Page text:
Some time ago, on my general blog, I told the story of a friend of mine, that illustrates another aspect of working with story. He had suffered from adult-onset epilepsy. The medication he was given had an unfortunate side-effect. He started to suffer from troubling flashbacks/daydreams. These were all of a similar nature. He would remember some past encounter, of a trivial nature, with someone whom he had only met once, when the encounter had ended unsatisfactorily from his point of view. Many of these dated back years, and he had not consciously thought about them since. One example was a time he had been stopped by traffic police and one of them had been unnecessarily sarcastic, some twenty years ago. But what troubled him was that each flashback ended with an imagined scene in which he beat up the other person. Needless to say, he is not given to violence, nor even to violent fantasies. So he found these flashbacks/daydreams very troubling, and at one stage was having several a day. He went for a couple of counselling sessions, and his counsellor suggested a very simple idea. He should re-visit each of these encounters in his mind, and re-write the story by imagining an ending with which he would have been satisfied. So in the case of the police, for example, he imagined that he had had a word with the non-sarcastic police officer about the other's behaviour. He further imagined that the non-sarcastic officer had returned to the patrol car and given his colleague some uncompromising feedback about his sarcastic behaviour.
As he was telling me this part of the story his wife chipped in, to say that she had been extremely sceptical of this idea when he returned from that counselling session. It sounded too easy, too simple, to be effective. Yet effective it was! From the moment he imagined a better ending to each of these stories, which I suppose must have been lurking unresolved deep in his unconscious mind for years, the flashbacks stopped.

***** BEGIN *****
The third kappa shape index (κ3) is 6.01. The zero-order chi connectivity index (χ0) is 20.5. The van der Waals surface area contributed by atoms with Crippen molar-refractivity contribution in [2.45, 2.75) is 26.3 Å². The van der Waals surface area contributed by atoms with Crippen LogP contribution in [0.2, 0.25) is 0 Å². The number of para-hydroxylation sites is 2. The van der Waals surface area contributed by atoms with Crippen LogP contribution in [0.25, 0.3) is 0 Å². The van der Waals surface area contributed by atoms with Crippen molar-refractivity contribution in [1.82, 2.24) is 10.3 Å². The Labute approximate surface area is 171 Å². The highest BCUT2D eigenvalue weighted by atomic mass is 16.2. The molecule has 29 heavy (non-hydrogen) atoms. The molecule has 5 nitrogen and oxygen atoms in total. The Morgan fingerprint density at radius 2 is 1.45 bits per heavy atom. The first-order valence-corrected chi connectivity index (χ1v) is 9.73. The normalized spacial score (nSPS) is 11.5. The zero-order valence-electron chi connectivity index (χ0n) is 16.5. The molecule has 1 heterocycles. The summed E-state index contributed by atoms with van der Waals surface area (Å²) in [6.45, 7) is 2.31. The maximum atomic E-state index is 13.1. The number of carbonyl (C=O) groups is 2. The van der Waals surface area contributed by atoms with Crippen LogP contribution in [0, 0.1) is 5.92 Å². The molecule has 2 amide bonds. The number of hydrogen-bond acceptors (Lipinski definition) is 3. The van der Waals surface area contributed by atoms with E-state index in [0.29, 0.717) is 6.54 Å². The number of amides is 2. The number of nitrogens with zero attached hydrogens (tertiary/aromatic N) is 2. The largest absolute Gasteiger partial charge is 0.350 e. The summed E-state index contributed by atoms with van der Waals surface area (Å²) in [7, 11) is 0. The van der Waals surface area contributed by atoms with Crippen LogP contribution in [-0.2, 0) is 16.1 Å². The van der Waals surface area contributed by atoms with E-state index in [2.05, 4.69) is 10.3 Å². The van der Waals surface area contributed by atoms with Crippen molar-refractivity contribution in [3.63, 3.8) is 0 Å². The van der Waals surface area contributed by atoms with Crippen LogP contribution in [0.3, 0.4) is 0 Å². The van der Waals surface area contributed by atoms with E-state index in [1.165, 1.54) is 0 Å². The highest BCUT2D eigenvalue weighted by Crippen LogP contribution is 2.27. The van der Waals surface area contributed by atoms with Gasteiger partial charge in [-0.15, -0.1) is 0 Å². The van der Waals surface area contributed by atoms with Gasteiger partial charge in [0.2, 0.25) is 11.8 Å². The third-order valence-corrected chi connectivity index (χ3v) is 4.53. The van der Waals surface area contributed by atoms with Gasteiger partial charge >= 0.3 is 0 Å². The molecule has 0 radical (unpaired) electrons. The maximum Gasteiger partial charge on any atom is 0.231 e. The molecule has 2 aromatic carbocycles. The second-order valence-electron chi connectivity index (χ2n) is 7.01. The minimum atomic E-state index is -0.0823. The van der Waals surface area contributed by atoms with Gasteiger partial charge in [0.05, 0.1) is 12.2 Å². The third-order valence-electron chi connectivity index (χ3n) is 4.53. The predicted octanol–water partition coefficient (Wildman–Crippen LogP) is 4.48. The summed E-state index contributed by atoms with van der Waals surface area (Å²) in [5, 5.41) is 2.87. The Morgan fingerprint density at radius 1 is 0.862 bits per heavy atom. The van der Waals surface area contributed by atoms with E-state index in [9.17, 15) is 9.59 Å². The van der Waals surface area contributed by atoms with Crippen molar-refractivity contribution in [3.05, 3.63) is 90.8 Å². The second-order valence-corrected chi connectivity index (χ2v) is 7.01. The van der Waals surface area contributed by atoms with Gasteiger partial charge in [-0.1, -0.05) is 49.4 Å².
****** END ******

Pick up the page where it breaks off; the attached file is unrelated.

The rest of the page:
Since I wrote that original post, I have had a further conversation with him, and he added a bit more detail. He finds this approach works really well when the unfinished story is about someone else behaving badly; and frequently he only has to think through his new ending once, for the unfinished business to be resolved. However, two other things have become clearer since he first told me about all of this. One is that as he deals with some stories, others emerge from the recesses of his mind: again, they are typically incidents he has not thought about for many years. The second thing that has become clearer is that if the unfinished business is about an occasion when he behaved badly (rather than someone else) it is far harder to lay the story to rest.
I do not know why that might be, though of course it is tempting to speculate. But I recored it as it is interesting.
But overall, both he and his wife remain delighted and surprised with the potency of the approach his counsellor suggested. And that approach seems to me to underline the importance of the stories we create for ourselves, the necessity of a satisfactory ending, and our power to create endings that work well for us, and the positive results that flow from doing so.